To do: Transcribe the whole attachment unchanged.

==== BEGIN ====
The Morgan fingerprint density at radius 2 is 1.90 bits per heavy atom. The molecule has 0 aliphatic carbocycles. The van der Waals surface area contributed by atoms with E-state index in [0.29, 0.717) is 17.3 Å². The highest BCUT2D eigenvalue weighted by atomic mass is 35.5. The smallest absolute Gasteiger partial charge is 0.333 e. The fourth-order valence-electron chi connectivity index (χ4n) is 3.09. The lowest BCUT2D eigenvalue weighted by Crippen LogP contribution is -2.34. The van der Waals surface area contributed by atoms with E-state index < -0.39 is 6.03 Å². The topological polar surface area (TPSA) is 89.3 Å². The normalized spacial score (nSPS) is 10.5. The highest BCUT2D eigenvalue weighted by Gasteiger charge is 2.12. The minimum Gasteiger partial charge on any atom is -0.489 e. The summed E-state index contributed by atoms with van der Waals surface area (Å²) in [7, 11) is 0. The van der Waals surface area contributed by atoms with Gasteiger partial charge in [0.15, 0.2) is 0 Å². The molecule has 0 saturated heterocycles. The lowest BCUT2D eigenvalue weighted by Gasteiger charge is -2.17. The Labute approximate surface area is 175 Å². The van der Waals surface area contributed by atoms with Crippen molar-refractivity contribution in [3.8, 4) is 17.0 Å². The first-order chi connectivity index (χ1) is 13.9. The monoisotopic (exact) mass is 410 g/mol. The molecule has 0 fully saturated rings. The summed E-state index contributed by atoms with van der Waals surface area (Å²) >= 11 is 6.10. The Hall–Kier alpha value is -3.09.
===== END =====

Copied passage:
The Morgan fingerprint density at radius 2 is 1.90 bits per heavy atom. The molecule has 0 aliphatic carbocycles. The van der Waals surface area contributed by atoms with E-state index in [0.29, 0.717) is 17.3 Å². The highest BCUT2D eigenvalue weighted by atomic mass is 35.5. The smallest absolute Gasteiger partial charge is 0.333 e. The fourth-order valence-electron chi connectivity index (χ4n) is 3.09. The lowest BCUT2D eigenvalue weighted by Crippen LogP contribution is -2.34. The van der Waals surface area contributed by atoms with E-state index < -0.39 is 6.03 Å². The topological polar surface area (TPSA) is 89.3 Å². The normalized spacial score (nSPS) is 10.5. The highest BCUT2D eigenvalue weighted by Gasteiger charge is 2.12. The minimum Gasteiger partial charge on any atom is -0.489 e. The summed E-state index contributed by atoms with van der Waals surface area (Å²) in [7, 11) is 0. The van der Waals surface area contributed by atoms with Gasteiger partial charge in [0.15, 0.2) is 0 Å². The molecule has 0 saturated heterocycles. The lowest BCUT2D eigenvalue weighted by Gasteiger charge is -2.17. The Labute approximate surface area is 175 Å². The van der Waals surface area contributed by atoms with Crippen molar-refractivity contribution in [3.8, 4) is 17.0 Å². The first-order chi connectivity index (χ1) is 13.9. The monoisotopic (exact) mass is 410 g/mol. The molecule has 0 fully saturated rings. The summed E-state index contributed by atoms with van der Waals surface area (Å²) >= 11 is 6.10. The Hall–Kier alpha value is -3.09.